The Malawi Rural Livelihood Survey (MRLS) is a panel survey of households, interviewed 4 times from November 2012-2013. The survey was designed in order to conduct a randomized control study of Malawi Malawi's large-scale public works program (PWP) which operates under the Malawi Social Action Fund (MASAF).
Kind of data
Sample survey data [ssd]
Among the 28 districts which were included in the PWP at the time of this study, the MRLS was conducted in 12 districts which were randomly selected across the three strata of the country's three geographic regions to ensure that the study was representative of the country's population.
Producers and sponsors
Malawi Government National Statistics Office
The World Bank
In order to have pre-program baseline data that predated the vetting of communities for the PWP, the national Integrated Household Survey (IHS3) collected in 2010/2011 by Malawi's National Statistics Office was used as the basis for the MRLS. Within the 12 selected districts, the list of PWP-eligible (pre-screened) communities from the District Council and Traditional Authorities was compared with the 786 enumeration areas (EAs) in the IHS3. The sampling frame for the MRLS was the subset of IHS3 enumeration areas (EAs) in the 12 selected districts which were also in pre-selected communities for the PWP. This resulted in a total of 182 villages (EAs) out of the 786 EAs in the IHS3 to be included in the MRLS. In each community, the MRLS would re-survey the 16 randomly surveyed households in the IHS3.
Deviations from sample design
In practice, of the 182 EAs selected for the MRLS, 23 EAs were incorrectly identified as IHS3 EAs. These non-IHS3 EAs then have no 2010/2011 data and as a result, a new household listing was conducted in these EAs in order to randomly select 16 households in each EA.
The final target sample for the MRLS was 2,912 households (16 households in 182 communities). This includes replacement households drawn at random when required. Households in EAs that were covered by the IHS3-panel survey in the fall 2013 were excluded from Round 4 field work (resulting in a smaller sample in Round 4). One can merge in those data from the IHS3 panel data (publicly available).
The 182 villages in the MRLS sample were randomly divided into five categories with regards to the PWP (four with PWP treatment and one with no PWP). Within each PWP treatment village, a random sample of households was offered an opportunity to work in the public works program. The details of this are described in Beegle, Galasso, and Goldberg (2017), “Direct and Indirect Effects of Malawi’s Public Works Program on Food Security.” Journal of Development Economics 128: 1-23.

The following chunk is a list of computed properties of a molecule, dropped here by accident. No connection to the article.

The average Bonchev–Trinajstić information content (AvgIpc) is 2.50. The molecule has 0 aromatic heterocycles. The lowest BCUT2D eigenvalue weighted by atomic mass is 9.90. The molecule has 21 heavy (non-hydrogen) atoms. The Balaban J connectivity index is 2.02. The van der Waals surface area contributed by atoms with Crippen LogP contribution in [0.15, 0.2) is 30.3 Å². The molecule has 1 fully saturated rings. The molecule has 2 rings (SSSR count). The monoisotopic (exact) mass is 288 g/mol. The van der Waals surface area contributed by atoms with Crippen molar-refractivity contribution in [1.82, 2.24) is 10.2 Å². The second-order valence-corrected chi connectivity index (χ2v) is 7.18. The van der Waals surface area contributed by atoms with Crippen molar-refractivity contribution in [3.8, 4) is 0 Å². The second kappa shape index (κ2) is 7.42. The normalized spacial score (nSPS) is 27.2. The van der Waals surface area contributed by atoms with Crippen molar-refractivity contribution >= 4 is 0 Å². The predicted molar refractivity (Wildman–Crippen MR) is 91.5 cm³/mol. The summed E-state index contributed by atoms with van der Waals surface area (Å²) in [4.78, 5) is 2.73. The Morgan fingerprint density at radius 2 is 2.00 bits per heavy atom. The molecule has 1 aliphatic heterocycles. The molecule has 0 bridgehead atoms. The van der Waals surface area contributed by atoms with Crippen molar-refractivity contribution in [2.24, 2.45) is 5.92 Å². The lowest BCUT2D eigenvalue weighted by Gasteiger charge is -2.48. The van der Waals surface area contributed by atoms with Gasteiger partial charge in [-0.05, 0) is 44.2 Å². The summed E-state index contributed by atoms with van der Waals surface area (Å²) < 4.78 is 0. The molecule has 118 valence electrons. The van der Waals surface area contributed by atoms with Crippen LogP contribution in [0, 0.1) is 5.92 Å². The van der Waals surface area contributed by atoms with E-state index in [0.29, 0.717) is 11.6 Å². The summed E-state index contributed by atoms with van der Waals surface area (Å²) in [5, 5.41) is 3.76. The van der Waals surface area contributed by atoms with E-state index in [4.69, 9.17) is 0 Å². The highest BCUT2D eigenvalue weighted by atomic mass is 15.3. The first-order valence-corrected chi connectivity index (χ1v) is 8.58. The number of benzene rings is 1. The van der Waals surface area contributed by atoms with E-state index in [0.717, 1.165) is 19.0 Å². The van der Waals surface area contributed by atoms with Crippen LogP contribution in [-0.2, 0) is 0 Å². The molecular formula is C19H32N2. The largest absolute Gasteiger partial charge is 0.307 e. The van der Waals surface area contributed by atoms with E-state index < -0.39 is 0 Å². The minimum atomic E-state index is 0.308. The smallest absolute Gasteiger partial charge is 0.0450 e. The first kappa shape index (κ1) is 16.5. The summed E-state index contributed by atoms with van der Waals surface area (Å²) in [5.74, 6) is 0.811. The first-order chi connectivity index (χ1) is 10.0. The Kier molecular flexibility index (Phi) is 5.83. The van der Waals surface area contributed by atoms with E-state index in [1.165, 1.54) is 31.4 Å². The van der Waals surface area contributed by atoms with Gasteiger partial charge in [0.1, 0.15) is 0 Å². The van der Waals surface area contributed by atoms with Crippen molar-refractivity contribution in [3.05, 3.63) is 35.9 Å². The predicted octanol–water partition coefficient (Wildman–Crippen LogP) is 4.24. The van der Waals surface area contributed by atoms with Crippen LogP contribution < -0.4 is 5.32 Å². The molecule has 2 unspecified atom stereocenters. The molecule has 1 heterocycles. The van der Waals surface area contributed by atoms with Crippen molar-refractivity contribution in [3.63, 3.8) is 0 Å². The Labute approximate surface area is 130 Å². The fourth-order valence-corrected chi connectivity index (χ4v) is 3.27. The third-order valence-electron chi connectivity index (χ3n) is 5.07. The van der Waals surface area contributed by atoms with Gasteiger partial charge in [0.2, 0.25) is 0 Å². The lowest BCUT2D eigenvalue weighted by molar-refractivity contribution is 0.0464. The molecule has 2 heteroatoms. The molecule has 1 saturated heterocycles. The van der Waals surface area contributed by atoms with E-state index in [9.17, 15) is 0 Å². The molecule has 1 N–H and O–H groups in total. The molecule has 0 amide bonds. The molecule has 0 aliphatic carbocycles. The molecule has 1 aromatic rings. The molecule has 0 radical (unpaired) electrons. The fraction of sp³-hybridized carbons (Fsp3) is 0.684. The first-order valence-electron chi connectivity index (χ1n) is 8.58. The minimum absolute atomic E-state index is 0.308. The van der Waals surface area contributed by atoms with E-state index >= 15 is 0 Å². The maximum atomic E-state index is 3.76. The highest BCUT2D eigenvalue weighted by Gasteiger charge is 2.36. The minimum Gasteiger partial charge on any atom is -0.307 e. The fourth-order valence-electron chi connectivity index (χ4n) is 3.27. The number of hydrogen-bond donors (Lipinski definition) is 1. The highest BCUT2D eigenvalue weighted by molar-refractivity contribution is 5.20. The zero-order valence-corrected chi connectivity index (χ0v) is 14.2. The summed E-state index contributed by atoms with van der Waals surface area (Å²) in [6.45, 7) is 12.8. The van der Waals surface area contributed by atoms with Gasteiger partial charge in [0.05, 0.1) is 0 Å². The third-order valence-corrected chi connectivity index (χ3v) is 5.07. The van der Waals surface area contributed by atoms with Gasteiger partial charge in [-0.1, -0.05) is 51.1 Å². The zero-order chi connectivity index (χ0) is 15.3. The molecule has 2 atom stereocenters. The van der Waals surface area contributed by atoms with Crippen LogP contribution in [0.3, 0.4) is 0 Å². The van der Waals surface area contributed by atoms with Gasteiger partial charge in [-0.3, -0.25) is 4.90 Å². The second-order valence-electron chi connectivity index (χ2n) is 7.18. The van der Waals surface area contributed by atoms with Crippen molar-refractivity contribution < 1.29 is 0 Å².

Dates of collection
Before the PWP started and during the planting season
Mode of data collection
In each of the four rounds of the MRLS, a Household Questionnaire and a Community Questionnaire was fielded. The subsections of the household questionnaire are summarized in Table 2 of the Basic Information Document provided under Related Materials. The questionnaires are drawn from the IHS3 questionnaire to ensure comparability. After Round 1, modules were updated in some places to reflect improvements or capture transitions from the previous round.The subsample of the MRLS which is from IHS3 can be linked to the IHS3 data through the variable case_id in the data set pwp_hhstatus_public.dta.
Use of the dataset must be acknowledged using a citation which would include:
- the Identification of the Primary Investigator
- the title of the survey (including country, acronym and year of implementation)
- the survey reference number
- the source and date of download
Malawi Government National Statistics Office., The World Bank. 2012. The Malawi Rural Livelihood Survey (MRLS-R1) 2012, Round 1. Ref. MWI_2012_MRLS-R1_v01_M. Downloaded from [url] on [date]
Disclaimer and copyrights
The user of the data acknowledges that the original collector of the data, the authorized distributor of the data, and the relevant funding agency bear no responsibility for use of the data or for interpretations or inferences based upon such uses.